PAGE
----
4. Any accused of DUI in Idaho who who makes me part of their team gets someone who will carefully and meticulously review the discovery with a eye toward ensuring law enforcement followed the National Highway Transportation Safety Administration (NHTSA) and the Idaho State Police (ISP) requirements for performing the SFSTs. There are numerous requirements the police must follow when they have someone perform field sobriety tests. If those requirements are not followed, the tests are not “Standardized” at all. If that's the case, the evidence of the results of one or all of the SFSTs may be excluded from evidence at trial.
5. Any person accused of DUI in Idaho who who makes me part of their team gets someone who will carefully and meticulously review the results of any BrAC test. This means getting: (1) the manufacturers's documentation for the particular device used; (2) the quality assurance logs maintained by law enforcement; (3) the law enforcement officer who administered the test was properly qualified to do so; and (4) all of the requirements for a valid BrAC sample were followed.
6. Any person accused of DUI in Idaho who makes me part of their team gets someone who will carefully and meticulously review all the events surrounding the obtaining of a blood sample from my client from which the blood sample was taken. This means ensuring: (1) consent, if any, was properly obtained; (2) if a warrant was issued, that the grounds for the warrant were proper and law enforcement didn't “leave anything out” when they applied for the warrant; (3) the proper procedures were followed to ensure the sample was not contaminated; and (4) ensure the proper procedures were followed in the testing and reporting of the results.
7. Any person accused of DUI in Idaho who makes me part of their team gets someone who will take the time to fully explain the evidence obtained from the government, my analysis of that evidence, and the best ways of attacking the evidence if the matter was to proceed to trial. This would include explaining the difference between a “motion to suppress evidence based on a constitutional violation” and a “motion in limine to exclude evidence from trial” because the proper legal requirements for that evidence cannot be met by the government.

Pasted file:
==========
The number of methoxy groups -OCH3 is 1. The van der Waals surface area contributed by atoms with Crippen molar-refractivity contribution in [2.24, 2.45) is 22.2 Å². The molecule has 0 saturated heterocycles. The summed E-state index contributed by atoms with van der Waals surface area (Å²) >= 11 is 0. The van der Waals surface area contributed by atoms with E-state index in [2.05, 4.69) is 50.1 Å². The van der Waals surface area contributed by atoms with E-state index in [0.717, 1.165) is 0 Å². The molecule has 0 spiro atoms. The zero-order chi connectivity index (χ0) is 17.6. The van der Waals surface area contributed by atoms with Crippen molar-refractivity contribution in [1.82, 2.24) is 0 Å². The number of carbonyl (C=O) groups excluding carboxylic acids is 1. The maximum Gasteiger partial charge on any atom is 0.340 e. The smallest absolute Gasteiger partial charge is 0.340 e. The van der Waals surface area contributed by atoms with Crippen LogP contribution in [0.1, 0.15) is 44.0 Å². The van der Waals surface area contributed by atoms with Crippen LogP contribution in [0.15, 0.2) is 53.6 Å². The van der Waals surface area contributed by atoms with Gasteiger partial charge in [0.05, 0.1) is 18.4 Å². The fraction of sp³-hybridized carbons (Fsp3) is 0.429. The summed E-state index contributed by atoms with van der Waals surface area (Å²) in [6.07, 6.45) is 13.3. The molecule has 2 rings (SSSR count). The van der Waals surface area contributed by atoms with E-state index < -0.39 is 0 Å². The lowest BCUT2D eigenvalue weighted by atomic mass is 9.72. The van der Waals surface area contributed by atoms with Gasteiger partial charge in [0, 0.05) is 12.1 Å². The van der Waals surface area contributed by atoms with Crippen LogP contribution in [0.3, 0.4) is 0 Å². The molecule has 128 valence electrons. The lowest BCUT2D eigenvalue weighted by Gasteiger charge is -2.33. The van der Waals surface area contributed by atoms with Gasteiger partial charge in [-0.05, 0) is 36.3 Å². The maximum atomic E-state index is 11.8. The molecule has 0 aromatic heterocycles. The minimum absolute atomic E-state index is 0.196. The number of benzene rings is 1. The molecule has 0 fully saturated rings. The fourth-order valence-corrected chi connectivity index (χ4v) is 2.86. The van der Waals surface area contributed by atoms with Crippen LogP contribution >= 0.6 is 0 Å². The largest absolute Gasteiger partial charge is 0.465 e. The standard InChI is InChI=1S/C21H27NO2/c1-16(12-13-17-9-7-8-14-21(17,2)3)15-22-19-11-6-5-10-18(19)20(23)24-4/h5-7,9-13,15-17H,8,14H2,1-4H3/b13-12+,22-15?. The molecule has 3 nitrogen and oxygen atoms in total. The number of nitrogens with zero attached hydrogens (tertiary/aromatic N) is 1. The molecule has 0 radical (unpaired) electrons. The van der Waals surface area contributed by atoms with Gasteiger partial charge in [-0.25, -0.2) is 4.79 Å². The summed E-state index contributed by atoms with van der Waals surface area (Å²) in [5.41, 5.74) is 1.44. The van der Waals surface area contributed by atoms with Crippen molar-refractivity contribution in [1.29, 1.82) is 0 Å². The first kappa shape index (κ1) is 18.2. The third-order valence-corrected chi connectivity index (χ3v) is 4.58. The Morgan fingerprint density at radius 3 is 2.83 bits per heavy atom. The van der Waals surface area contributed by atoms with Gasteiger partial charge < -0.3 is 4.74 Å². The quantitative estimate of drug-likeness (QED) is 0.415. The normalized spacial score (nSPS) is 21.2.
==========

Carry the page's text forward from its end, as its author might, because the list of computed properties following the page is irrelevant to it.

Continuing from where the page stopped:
8. Any person accused of DUI in Idaho who makes me part of their team gets someone who will be fully prepared to use the results of my analysis of the evidence to constructively engage in meaningful plea negotiations with the government with an eye toward the best possible negotiated outcome for my client. The process of “plea negotiations” is a critical step in any case, including a DUI case. Some think the government's offer is “standardized” meaning, every alleged first-time DUI offender gets the same offer from the government. I do not subscribe to this “one-size-fist-all” version of plea negotiations. Instead, I will use each and every “chink in the armor” of the case against my client to attempt to reach a negotiated settlement for my client.
9. Any person accused of DUI in Idaho who makes me part of their team gets someone who will fully and frankly discuss the benefits of any plea offer. It would be impossible for a client to properly consider the prosecutor's offer of settlement (plea deal) without knowing the strengths and weaknesses of the government's case and the benefits being offered by the prosecutor to settle the case.
10. Any person accused of DUI in Idaho who makes me part of their team gets someone who will file all necessary and appropriate pre-trial motions (suppression and in limine) to make proving my client's guilt beyond a reasonable doubt as difficult, if not impossible, for the government. Because of all the preparation and document review, I will be prepared to file any necessary and appropriate pre-trial motions on time.
11. Any person accused of DUI in Idaho who makes me part of their team gets someone who will be prepared to select the best jury for my client's trial. This means being well read and practiced on the latest cutting-edge jury selection methods to ensure no juror who sits in judgment labors under a constitutionally recognized impairment which makes them ineligible to sit on my client's jury.
12. Any person accused of DUI in Idaho who makes me part of their team gets someone who will make certain the prosecutor is held to his burden of proof of beyond a reasonable doubt, on each and every essential element of the crime charged. I will be prepared to make all proper objections (although I may let some things “go” for tactical reasons). I will cross-examine all the state's witnesses. I will, at the end of the day, zealously represent my clients.
13. Any person accused of DUI in Idaho who makes me part of their team gets someone who will, in the event of a guilty verdict, be fully prepared to argue for the lowest possible sentence. I will not let my belief in my client's innocence prevent me from fully and completely preparing for the possibility of a guilty verdict. If my client is found guilty, I will be ready to argue for the lowest possible sentence so the impact on my client is minimized as much as possible.
COSTS FOR DUI DEFENSE
As I said at the start of this article: My flat fee for a misdemeanor DUI defense matter is: $3,000 – $4000 (depending on location) if the matter settles before trial; if the matter proceeds to trial, there is an additional $3,500 – $4,500 flat fee (depending on location) for my work up to and including trial. I know it's not cheap. But the cost of a DUI allegation to you, your family, and your livelihood can be substantially and significantly more.
I will be honest and upfront. I am fully aware there are other attorneys who perform DUI defense in the Boise area specifically, and in Idaho in general, charge anywhere from $500 to $2,000. I'm sure some of those attorneys do a very fine job for their clients. Because of the time I dedicate to each and every one of my client's cases, I simply must charge more. I am not an attorney who takes cases with an eye toward settlement. I believe such a mindset leads to sub-par representation for DUI clients.